This is a story of one of four chairs that I did for a customer, Linda, who has become an interesting new friend in the process.
What a Prrrr fectly fine chair! This little chair actually had a broken cane seat. It looked kind of sad until Jim, Linda's husband, put a solid wooden seat on the hole where the cane was. I painted a piece of canvas, put some batting under it, and tacked it down with upholstery tacks. It turned out kinda cute don't you think? Not bad for an old chair that had seen better days and probably was never going to be in anyone's dining room again....until now!
Want to know how I do the seat? Well, it is not as intimidating as it looks. The first thing I do is take some paper and make a template of the wood piece I am wanting to cover up. Next I cut a piece of canvas a couple of inches bigger than the area I want to cover. This will be bigger than the template, because it has to cover the batting, and leave room to put the upholstery tacks down. I will trim it up better before I tack it down. Next I paint it. I actually use a combination of artist acrylics, and craft acrylics. To insure that they stay flexible, I put some Fabric medium on my palette, and just mix it in with the paint as I go, right on the brush. No rocket science here. I get all the picture painted the way I want, and then I seal it with a flexible varnish. I use Polyurethane on the rest of the chair, but I want to make sure the picture doesn't crack when it is used. I like Liquitex flexible varnish for this part. I don't make the batting very thick either because I don't want a lot of give to it, just a little padding to cover up the edge of the wood insert . Just an FYI, I seal it before I tack it down.
I take the paper template and cut a piece of batting 1/4 inch larger than the template.. Don't make this too thick or it will set up too high and look funny. I actually had about a 3/4 inch to 1 inch batting, and I thought it was too thick so I just separated it in half width wise and it was perfect. The hard part is determining how much of an edge you want on the picture. I just tacked mine pretty close to the wood insert, and the edge of the batting. To get the batting to stay in place, spray some fabric adhesive on the wooden insert. I put plastic all around it to prevent the sticky from getting on the chair. That would be terrible!!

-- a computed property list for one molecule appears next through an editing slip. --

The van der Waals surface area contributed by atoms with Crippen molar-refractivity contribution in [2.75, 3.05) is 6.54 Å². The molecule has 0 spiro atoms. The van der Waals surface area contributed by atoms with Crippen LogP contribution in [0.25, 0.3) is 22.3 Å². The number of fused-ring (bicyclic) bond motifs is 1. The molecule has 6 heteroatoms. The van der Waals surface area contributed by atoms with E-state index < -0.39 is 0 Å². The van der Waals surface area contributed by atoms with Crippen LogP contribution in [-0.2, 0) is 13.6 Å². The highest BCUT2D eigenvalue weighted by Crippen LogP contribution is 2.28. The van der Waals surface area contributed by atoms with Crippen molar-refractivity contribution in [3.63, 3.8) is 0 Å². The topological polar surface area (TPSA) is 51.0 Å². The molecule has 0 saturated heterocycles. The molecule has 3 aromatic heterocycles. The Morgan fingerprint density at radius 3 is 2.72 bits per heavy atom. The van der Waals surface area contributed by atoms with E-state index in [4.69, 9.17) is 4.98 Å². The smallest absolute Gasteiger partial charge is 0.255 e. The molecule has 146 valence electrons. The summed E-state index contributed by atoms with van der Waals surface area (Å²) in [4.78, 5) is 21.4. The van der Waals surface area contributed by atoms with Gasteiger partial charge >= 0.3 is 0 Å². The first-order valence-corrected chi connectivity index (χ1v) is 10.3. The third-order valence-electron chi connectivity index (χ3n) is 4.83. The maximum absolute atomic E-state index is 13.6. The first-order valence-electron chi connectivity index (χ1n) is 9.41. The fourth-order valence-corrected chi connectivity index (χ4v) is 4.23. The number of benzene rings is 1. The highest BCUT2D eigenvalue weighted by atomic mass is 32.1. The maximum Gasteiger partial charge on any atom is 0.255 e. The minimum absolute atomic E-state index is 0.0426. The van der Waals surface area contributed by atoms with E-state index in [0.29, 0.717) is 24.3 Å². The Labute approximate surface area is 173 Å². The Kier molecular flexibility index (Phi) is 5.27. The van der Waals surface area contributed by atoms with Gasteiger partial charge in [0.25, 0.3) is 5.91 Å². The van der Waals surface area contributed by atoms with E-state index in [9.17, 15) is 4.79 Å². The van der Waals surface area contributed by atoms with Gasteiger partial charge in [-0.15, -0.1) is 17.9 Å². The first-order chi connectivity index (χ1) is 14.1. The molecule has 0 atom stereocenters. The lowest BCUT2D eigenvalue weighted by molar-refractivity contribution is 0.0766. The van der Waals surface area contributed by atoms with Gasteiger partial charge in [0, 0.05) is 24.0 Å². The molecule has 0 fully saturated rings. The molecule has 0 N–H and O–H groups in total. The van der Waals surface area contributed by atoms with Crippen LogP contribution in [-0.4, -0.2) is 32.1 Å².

I am so bad about eyeballing things instead of measuring sometimes, that I drive myself crazy. Now in hindsight, I should have measured all around the perimeter, made a mark everywhere I wanted a tack...but of course I started tacking and then started making marks when it looked like I was having trouble getting it even.... SO, what you get is a chair
that has the tacks uneven with handmade charm...,. ANDDDDD do you see the one lone silver tack? I didn't even know this until someone was studying the chair (closer than I did obviously!) and ask about it! I actually had one box of antique tacks, and one box of shiny gold tacks..same style but different finish. Time to improvise. I painted the gold ones black, waited 30 to 45 seconds and wiped them off.. Now the problem came in when I was short one lousy tack and I searched everywhere. Finally I found one, whew! painted it, and tacked it on, only to realize (after it was pointed out to me by someone who was studying the tacks a lot closer than I was...) that it was silver!!! Well, I will have to make a trip over to Linda's one of these days and replace the tack.
She said she doesn't care, but I do,..now that I know!
How long did it take me? Wow, I always think I am going to log my hours in but I forget and get sidetracked, so I will never know for sure. I would have to guess around 27 or 28 hours. What can I say, I get lost in the details.. :-)
If you have any questions about the process that I haven't explained, feel free to contact me by email. at email@example.com I am happy to help in any way. Oh, and sign up with your email if you would like to get updates when I post something new. Thanks for visiting!
Have a grateful day! Carolyn